Holly: “Not only have I been fortunate enough to see the impact of our work on campus, I’ve also been able to see the growth of our volunteer team. ­Seeing them achieve their goals as well as accomplishing things they’ve never imagined, all while forming strong bonds with each other, makes me proud to be co-chair. I know that their passion for mental health advocacy and cam­araderie will be something that lasts well through their time at Queen’s and into their careers.”

Follow @QueensuMHAC

[photo of Mike Condra]
Dr. Mike Condra. (Photo by Bernard Clark)

The psychologist

Who: Dr. Mike Condra, MA’78, PhD’82 ­(Psychology)

Occupation: Director of Queen’s Health, Counselling & Disabilities Services. As of June 2015, he will retire from HCDS, where he has worked since 1992.

Passionate about: Mental health education. “If I could, I would teach people about mental health forever.”

His work: In addition to overseeing the ­operations of the three departments of HCDS, providing personal counselling for students and teaching in the ­Department of ­Psychology, Mike has recently led a ­number of Queen’s ­mental health ­initiatives. These ­include the M2 peer mentoring ­program, a Queen’s mental health awareness, anti-stigma and response training course and the Academic ­Accommodations ­project.

What he needs you to know about ­mental health: “Many people worry that they aren’t qualified to support someone else ­going through a mental health crisis. That’s understandable. There are times when a trained mental health professional needs to intervene. But just letting someone know that they are not alone is a huge thing.The most powerful tool in helping ­someone going through crisis can be ­simple, face-to-face, ­human contact.”

[jack.org group photo]
Eric Windeler (front, centre) and some of the delegates at this February’s Jack Summit in Toronto. Two hundred high school, college and university students gathered for the summit to take action on mental health initiatives. Hundreds more took part in separate satellite summits across the country. (Photo courtesy jack.org)

The five in five

Who: Eric Windeler, Com’82, founder and executive director of Jack.org

Looking back: After the unexpected suicide of his son, Jack, Eric went in search of answers. “I went back to Queen’s and talked to Daniel [Woolf] and many students on Jack’s floor in residence, those who knew Jack and those who didn’t. I talked to Mike Condra. Then I went to Jack’s high school. I kept on talking to everyone: mental health professionals, parents and young people. I didn’t have any intention at that point that this would become my vocation, but I literally never went back to my office except to pick up my things.”

Looking forward: With his colleagues at Jack.org and volunteers across Canada, Eric is helping to build a national network of young people who can break down stigma about mental illness. Eric takes a back seat, understanding that initiatives created by young people are most likely to resonate with their peers. He uses his business background to set goals, measure impact and conduct program evaluations for the organization.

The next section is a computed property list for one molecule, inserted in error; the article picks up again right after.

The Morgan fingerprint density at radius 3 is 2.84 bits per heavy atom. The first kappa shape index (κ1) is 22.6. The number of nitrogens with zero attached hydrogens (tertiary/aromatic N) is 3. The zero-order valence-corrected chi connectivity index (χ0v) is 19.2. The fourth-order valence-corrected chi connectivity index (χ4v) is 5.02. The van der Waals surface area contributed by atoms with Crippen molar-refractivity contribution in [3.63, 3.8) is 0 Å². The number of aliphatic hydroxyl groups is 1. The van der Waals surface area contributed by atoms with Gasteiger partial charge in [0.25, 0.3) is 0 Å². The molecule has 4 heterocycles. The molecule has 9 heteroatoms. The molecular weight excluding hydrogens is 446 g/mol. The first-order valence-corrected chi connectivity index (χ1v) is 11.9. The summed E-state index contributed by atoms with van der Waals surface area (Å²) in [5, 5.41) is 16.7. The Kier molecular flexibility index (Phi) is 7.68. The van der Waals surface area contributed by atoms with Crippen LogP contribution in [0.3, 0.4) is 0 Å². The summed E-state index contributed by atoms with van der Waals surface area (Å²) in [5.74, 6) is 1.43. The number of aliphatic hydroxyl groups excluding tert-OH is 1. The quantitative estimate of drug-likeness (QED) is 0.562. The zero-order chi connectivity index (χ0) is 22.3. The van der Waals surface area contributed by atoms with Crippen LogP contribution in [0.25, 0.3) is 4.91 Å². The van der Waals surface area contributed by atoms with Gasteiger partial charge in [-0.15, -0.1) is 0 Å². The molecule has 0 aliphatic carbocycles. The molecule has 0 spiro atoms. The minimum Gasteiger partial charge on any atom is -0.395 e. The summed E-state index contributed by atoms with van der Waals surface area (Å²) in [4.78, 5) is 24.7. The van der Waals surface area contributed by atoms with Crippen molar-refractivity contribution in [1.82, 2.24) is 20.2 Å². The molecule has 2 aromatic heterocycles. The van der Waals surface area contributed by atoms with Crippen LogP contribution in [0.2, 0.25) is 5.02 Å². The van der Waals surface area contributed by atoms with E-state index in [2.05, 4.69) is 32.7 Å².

The 5 in 5 model: First articulated by one of the students working for the organization, Jack.org is now driven by this model. While one in five of us will experience mental illness, five out of five of us have mental health. Traditional approaches to tackling the issue of mental health in Canada often don’t reach outside the self-selecting (1 in 5) demographic of people interested in or ­affected by mental illness. Jack.org strives to ­empower all young people across Canada to take care of themselves, support their peers and join as a network of young leaders to effect change in the mental health landscape.

The 3 pillars of Jack.org

  1. Jack Talks. Starting the conversation. Through speaking events organized by community groups and schools, youth speakers share their personal experience with mental health.
  2. Jack Chapters. Change at the community level. One of the first chapters was started at Queen’s. This year, there are 30 chapters across Canada. Each student-run chapter creates programs and initiatives to suit their campus or community, while drawing on the experience of other ­chapters. [See the Queen’s chapter’s “Sleeve the stigma behind” campaign in this issue's Round-up of mental health initiatives on campus.]
  3. Jack Summit. Creating a national network. ­Entirely student-run, Jack Summit brings together hundreds of student leaders from across Canada. They leave armed with strategies and the network of peers they need to create real and lasting social change. “That leadership piece is critical,” says Eric. “They’re facilitating discussions; they’re giving ­presentations. They are building their skills as ­leaders, and then taking those skills back to their campus and community.” Unlike traditional conferences, ”where you leave with a bagful of pamphlets you’ll never read again,” Jack Summit is set up to capture real-time conversations and ­decisions among the ­delegates. After each ­summit, the Jack.org team synthesizes the ­findings and distributes them to all the delegates for them to use and to build on year over year.

On June 9, Eric Windeler received an honorary degree from Queen’s. Read his speech to graduands.

Follow @Jackdotorg

[photo of Queen's staff, faculty and students with a sign "Focus on mental health"]